In an attempt to gain a wider view on the distribution of monk seals and their habitat, the Middle East Technical University Institute of Marine Sciences surveys a new area each year. By now, almost all the seal caves on the coast of Northern Cyprus and the coast between Mersin and the Turkish/Syrian border have been discovered. In 2008, with a grant from TUBITAK (Scientific and Technological Research Council of Turkey), the surveyed area was expanded to Antalya (see Survey in Antalya, below). Antalya represents the core of tourism in Turkey; nine million tourists visited Antalya in 2008. The majority are hosted at beach resorts, although the rocky coast has remained rather intact since a significant part of it is included in the Olympos-Beydaglari National Park. Also, part of the national park is banned for divers. On the other hand, there is no limitation for boat owners organizing daily trips to the coast of the park.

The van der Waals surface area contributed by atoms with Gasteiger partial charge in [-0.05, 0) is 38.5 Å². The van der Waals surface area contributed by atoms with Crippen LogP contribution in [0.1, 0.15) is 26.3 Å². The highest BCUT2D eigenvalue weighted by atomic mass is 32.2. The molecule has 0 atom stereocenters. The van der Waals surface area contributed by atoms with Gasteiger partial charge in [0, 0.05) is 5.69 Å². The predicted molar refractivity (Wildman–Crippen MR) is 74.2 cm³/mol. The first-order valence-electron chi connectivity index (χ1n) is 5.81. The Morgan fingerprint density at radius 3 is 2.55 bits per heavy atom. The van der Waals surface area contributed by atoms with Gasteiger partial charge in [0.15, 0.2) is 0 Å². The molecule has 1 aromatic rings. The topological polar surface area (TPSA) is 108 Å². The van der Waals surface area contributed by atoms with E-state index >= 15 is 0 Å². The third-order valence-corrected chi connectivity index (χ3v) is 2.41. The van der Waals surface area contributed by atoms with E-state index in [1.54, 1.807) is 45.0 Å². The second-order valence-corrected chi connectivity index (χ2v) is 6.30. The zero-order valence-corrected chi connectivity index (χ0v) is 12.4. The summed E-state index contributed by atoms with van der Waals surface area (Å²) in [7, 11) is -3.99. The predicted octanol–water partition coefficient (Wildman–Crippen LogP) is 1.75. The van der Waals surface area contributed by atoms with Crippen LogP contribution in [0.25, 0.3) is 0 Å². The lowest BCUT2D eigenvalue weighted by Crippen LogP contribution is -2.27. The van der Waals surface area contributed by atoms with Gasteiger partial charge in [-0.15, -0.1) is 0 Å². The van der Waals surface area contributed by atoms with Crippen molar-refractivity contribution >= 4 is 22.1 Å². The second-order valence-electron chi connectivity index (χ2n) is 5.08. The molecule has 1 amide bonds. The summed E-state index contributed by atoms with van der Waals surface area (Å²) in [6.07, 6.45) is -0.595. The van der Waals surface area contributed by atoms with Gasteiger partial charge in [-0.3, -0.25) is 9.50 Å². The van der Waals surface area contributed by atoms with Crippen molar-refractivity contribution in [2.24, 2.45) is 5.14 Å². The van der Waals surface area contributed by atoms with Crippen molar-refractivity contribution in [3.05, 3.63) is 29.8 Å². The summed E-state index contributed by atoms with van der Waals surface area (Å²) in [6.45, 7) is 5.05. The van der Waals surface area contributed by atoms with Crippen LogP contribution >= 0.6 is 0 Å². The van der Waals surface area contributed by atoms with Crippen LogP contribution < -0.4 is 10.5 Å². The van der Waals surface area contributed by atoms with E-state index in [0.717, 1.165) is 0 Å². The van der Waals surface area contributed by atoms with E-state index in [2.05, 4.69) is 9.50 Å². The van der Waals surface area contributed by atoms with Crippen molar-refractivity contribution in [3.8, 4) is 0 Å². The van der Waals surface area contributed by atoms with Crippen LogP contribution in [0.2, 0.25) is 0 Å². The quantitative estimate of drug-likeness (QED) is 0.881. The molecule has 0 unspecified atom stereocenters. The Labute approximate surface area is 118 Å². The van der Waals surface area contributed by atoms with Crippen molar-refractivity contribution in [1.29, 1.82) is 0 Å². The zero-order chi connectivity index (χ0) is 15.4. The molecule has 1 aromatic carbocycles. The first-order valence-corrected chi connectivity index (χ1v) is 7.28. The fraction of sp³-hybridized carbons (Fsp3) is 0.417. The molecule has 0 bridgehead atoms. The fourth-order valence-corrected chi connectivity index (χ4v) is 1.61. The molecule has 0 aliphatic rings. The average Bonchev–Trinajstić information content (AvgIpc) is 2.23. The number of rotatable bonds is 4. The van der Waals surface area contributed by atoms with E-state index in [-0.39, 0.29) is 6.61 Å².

Three surveys were conducted along this impressive coast; in June, August and November respectively. A total of eight caves were considered suitable and monitored with photo-traps. During the first two surveys (but particularly in August) many boats were sighted very near to the caves used by the seals. Moreover on several occasions, the team met people inside those caves with open and easy access. Most shocking and frightening of all, however, are the photographs taken automatically in one of the caves. It is shocking because the photographs were taken in the very small air chamber (not more than 4m2), located at the distant end of a cave with a very narrow and long entrance. Seven people of varying age may be seen on the photographs. It is frightening since the cave is still used by the seals; two seals were identified in the cave. The data collected indicated that the number of visits by tourists is by far greater than the visits by seals. Luckily, or intentionally, the seals use the cave at night. However, it doesn’t seem so likely that seal and tourists will partition the cave in such a manner for long. It is more probable that the very few seals still inhabiting the area will eventually abandon the national park, as in many other sad examples occurring elsewhere in the Mediterranean. – Ali Cemal Gücü, METU-IMS.